The calves are the size of collie dogs. They stumble up from their knobby knees to greet me when I hop the split-rail and hay-bale fence. Their tongues are lapping and their throats working before we even have the bottles ready, their sideways eyes rolling in excitement. After they've drained the bottles dry - and after we've finished tossing hay to the yearlings, feeding and watering the chickens, fighting off the rooster, mucking, and breaking up ice with a sledge - I climb back into their pen. With a coarse brush I sweep down their spines, across their ribs, along their cheeks and necks. I run my hand down each leg, squeezing gently. I scratch under their chins - the little one likes that the best - behind their ears, on their soft foreheads. While I'm working on the little one, his brother tongues my sweatshirt, head-butts my hip, chews gently on my elbow. When I do him, the little one curls up under the heat lamp and watches us intently.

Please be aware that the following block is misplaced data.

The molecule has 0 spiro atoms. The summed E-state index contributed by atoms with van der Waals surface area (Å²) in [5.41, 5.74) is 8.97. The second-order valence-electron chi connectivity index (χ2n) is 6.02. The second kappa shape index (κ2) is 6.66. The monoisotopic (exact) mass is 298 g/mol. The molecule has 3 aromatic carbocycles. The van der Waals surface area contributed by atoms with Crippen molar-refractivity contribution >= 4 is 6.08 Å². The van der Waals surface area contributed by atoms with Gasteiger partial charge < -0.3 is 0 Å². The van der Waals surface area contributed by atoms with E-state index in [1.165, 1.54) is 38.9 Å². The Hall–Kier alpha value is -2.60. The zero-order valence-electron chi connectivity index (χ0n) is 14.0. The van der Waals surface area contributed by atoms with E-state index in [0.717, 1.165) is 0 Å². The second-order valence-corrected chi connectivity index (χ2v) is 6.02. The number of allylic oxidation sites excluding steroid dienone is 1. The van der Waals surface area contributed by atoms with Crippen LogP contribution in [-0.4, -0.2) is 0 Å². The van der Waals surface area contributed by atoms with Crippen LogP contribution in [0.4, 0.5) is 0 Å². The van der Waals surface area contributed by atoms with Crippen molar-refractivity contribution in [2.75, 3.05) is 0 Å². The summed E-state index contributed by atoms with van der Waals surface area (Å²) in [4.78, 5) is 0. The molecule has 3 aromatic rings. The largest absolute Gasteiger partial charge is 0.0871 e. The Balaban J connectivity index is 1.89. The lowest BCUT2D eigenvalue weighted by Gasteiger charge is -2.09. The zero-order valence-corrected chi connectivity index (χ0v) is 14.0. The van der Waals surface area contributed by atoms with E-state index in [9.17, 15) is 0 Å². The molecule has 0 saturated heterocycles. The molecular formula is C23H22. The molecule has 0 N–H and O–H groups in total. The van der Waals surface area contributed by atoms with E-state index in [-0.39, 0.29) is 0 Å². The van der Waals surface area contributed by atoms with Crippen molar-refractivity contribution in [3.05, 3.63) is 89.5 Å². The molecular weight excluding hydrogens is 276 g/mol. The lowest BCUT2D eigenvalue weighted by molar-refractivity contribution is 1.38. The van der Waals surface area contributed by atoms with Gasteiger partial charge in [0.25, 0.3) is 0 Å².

Outside, the yearlings are lowing at the spring-feeling rain, chasing each other around piles of hay and softening slush.
[Plus! Check out J's new blog